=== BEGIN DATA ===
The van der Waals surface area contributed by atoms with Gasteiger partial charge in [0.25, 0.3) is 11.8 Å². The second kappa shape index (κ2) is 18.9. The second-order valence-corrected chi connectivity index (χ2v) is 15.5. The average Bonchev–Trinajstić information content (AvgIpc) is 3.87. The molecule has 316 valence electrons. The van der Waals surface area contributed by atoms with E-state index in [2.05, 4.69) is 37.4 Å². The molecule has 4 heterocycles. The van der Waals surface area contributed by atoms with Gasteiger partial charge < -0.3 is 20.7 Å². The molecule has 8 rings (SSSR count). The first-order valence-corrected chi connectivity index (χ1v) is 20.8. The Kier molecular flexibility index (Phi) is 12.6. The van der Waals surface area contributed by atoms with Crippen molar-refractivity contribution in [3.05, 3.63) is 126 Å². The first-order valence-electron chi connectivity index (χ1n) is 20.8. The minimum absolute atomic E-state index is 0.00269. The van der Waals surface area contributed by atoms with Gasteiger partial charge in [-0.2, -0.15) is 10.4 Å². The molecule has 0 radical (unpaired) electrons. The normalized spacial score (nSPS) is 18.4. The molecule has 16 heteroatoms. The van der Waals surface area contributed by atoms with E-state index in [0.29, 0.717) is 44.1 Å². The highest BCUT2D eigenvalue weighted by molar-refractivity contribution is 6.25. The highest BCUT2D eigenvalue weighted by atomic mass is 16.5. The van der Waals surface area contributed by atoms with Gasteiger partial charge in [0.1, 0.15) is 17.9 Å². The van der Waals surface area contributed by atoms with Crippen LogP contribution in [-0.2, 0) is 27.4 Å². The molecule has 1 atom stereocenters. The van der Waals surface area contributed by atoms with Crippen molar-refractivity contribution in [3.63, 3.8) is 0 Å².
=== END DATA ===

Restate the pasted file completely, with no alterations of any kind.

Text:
The van der Waals surface area contributed by atoms with Gasteiger partial charge in [0.25, 0.3) is 11.8 Å². The second kappa shape index (κ2) is 18.9. The second-order valence-corrected chi connectivity index (χ2v) is 15.5. The average Bonchev–Trinajstić information content (AvgIpc) is 3.87. The molecule has 316 valence electrons. The van der Waals surface area contributed by atoms with E-state index in [2.05, 4.69) is 37.4 Å². The molecule has 4 heterocycles. The van der Waals surface area contributed by atoms with Gasteiger partial charge < -0.3 is 20.7 Å². The molecule has 8 rings (SSSR count). The first-order valence-corrected chi connectivity index (χ1v) is 20.8. The Kier molecular flexibility index (Phi) is 12.6. The van der Waals surface area contributed by atoms with Crippen molar-refractivity contribution in [3.05, 3.63) is 126 Å². The first-order valence-electron chi connectivity index (χ1n) is 20.8. The minimum absolute atomic E-state index is 0.00269. The van der Waals surface area contributed by atoms with Gasteiger partial charge in [-0.2, -0.15) is 10.4 Å². The molecule has 0 radical (unpaired) electrons. The normalized spacial score (nSPS) is 18.4. The molecule has 16 heteroatoms. The van der Waals surface area contributed by atoms with E-state index in [0.29, 0.717) is 44.1 Å². The highest BCUT2D eigenvalue weighted by molar-refractivity contribution is 6.25. The highest BCUT2D eigenvalue weighted by atomic mass is 16.5. The van der Waals surface area contributed by atoms with Gasteiger partial charge in [0.1, 0.15) is 17.9 Å². The van der Waals surface area contributed by atoms with Crippen LogP contribution in [-0.2, 0) is 27.4 Å². The molecule has 1 atom stereocenters. The van der Waals surface area contributed by atoms with Crippen molar-refractivity contribution in [3.63, 3.8) is 0 Å².